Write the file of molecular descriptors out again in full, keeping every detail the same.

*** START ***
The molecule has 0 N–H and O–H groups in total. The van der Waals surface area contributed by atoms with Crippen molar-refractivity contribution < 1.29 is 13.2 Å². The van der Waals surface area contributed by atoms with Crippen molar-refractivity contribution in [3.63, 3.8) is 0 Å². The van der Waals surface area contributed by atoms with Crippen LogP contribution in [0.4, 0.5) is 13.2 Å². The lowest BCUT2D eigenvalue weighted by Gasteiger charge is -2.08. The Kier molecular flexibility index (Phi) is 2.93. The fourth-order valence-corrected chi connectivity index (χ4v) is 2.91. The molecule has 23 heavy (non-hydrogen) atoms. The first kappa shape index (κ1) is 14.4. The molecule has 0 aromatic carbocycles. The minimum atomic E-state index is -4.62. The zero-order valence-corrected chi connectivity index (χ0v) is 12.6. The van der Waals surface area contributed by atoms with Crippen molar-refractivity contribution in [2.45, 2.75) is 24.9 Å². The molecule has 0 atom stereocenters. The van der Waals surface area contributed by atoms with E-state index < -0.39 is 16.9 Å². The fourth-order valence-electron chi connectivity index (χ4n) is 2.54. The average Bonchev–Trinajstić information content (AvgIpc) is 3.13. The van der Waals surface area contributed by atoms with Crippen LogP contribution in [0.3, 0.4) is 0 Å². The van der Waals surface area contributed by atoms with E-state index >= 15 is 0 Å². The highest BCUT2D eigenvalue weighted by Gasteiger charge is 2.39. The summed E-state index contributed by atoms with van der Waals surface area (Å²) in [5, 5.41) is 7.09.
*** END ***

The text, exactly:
The molecule has 0 N–H and O–H groups in total. The van der Waals surface area contributed by atoms with Crippen molar-refractivity contribution < 1.29 is 13.2 Å². The van der Waals surface area contributed by atoms with Crippen molar-refractivity contribution in [3.63, 3.8) is 0 Å². The van der Waals surface area contributed by atoms with Crippen LogP contribution in [0.4, 0.5) is 13.2 Å². The lowest BCUT2D eigenvalue weighted by Gasteiger charge is -2.08. The Kier molecular flexibility index (Phi) is 2.93. The fourth-order valence-corrected chi connectivity index (χ4v) is 2.91. The molecule has 23 heavy (non-hydrogen) atoms. The first kappa shape index (κ1) is 14.4. The molecule has 0 aromatic carbocycles. The minimum atomic E-state index is -4.62. The zero-order valence-corrected chi connectivity index (χ0v) is 12.6. The van der Waals surface area contributed by atoms with Crippen molar-refractivity contribution in [2.45, 2.75) is 24.9 Å². The molecule has 0 atom stereocenters. The van der Waals surface area contributed by atoms with E-state index < -0.39 is 16.9 Å². The fourth-order valence-electron chi connectivity index (χ4n) is 2.54. The average Bonchev–Trinajstić information content (AvgIpc) is 3.13. The van der Waals surface area contributed by atoms with Crippen LogP contribution in [0.3, 0.4) is 0 Å². The van der Waals surface area contributed by atoms with E-state index >= 15 is 0 Å². The highest BCUT2D eigenvalue weighted by Gasteiger charge is 2.39. The summed E-state index contributed by atoms with van der Waals surface area (Å²) in [5, 5.41) is 7.09.